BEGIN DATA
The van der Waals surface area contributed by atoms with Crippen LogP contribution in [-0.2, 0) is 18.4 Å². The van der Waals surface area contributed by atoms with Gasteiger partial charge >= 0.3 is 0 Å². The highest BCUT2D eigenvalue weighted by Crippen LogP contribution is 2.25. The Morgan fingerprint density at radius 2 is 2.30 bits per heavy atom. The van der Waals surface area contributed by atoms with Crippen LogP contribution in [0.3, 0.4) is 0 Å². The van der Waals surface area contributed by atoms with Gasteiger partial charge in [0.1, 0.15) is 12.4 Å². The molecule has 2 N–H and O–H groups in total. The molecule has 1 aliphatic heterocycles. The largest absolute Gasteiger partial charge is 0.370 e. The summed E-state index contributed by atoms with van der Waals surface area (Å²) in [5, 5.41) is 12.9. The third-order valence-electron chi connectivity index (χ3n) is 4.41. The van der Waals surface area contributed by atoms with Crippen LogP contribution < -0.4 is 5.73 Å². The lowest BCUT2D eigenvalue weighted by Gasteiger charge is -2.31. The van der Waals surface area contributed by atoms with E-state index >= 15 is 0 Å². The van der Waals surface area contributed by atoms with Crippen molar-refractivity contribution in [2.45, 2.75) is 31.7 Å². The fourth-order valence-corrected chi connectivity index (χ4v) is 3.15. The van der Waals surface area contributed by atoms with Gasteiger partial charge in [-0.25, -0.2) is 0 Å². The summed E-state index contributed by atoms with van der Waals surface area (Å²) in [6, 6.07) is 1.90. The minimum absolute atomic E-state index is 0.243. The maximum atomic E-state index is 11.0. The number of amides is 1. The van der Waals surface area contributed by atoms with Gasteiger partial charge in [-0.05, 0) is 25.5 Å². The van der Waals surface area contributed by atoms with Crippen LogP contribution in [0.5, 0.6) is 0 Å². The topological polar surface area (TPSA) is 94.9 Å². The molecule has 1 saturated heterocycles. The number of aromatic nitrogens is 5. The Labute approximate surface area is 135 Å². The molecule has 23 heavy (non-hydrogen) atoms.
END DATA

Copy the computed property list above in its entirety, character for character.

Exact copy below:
The van der Waals surface area contributed by atoms with Crippen LogP contribution in [-0.2, 0) is 18.4 Å². The van der Waals surface area contributed by atoms with Gasteiger partial charge >= 0.3 is 0 Å². The highest BCUT2D eigenvalue weighted by Crippen LogP contribution is 2.25. The Morgan fingerprint density at radius 2 is 2.30 bits per heavy atom. The van der Waals surface area contributed by atoms with Crippen LogP contribution in [0.3, 0.4) is 0 Å². The van der Waals surface area contributed by atoms with Gasteiger partial charge in [0.1, 0.15) is 12.4 Å². The molecule has 2 N–H and O–H groups in total. The molecule has 1 aliphatic heterocycles. The largest absolute Gasteiger partial charge is 0.370 e. The summed E-state index contributed by atoms with van der Waals surface area (Å²) in [5, 5.41) is 12.9. The third-order valence-electron chi connectivity index (χ3n) is 4.41. The van der Waals surface area contributed by atoms with Crippen LogP contribution < -0.4 is 5.73 Å². The lowest BCUT2D eigenvalue weighted by Gasteiger charge is -2.31. The van der Waals surface area contributed by atoms with E-state index >= 15 is 0 Å². The van der Waals surface area contributed by atoms with Crippen molar-refractivity contribution in [2.45, 2.75) is 31.7 Å². The fourth-order valence-corrected chi connectivity index (χ4v) is 3.15. The van der Waals surface area contributed by atoms with Gasteiger partial charge in [-0.25, -0.2) is 0 Å². The summed E-state index contributed by atoms with van der Waals surface area (Å²) in [6, 6.07) is 1.90. The minimum absolute atomic E-state index is 0.243. The maximum atomic E-state index is 11.0. The number of amides is 1. The van der Waals surface area contributed by atoms with Gasteiger partial charge in [-0.05, 0) is 25.5 Å². The van der Waals surface area contributed by atoms with Crippen LogP contribution in [0.5, 0.6) is 0 Å². The topological polar surface area (TPSA) is 94.9 Å². The molecule has 1 saturated heterocycles. The number of aromatic nitrogens is 5. The Labute approximate surface area is 135 Å². The molecule has 23 heavy (non-hydrogen) atoms.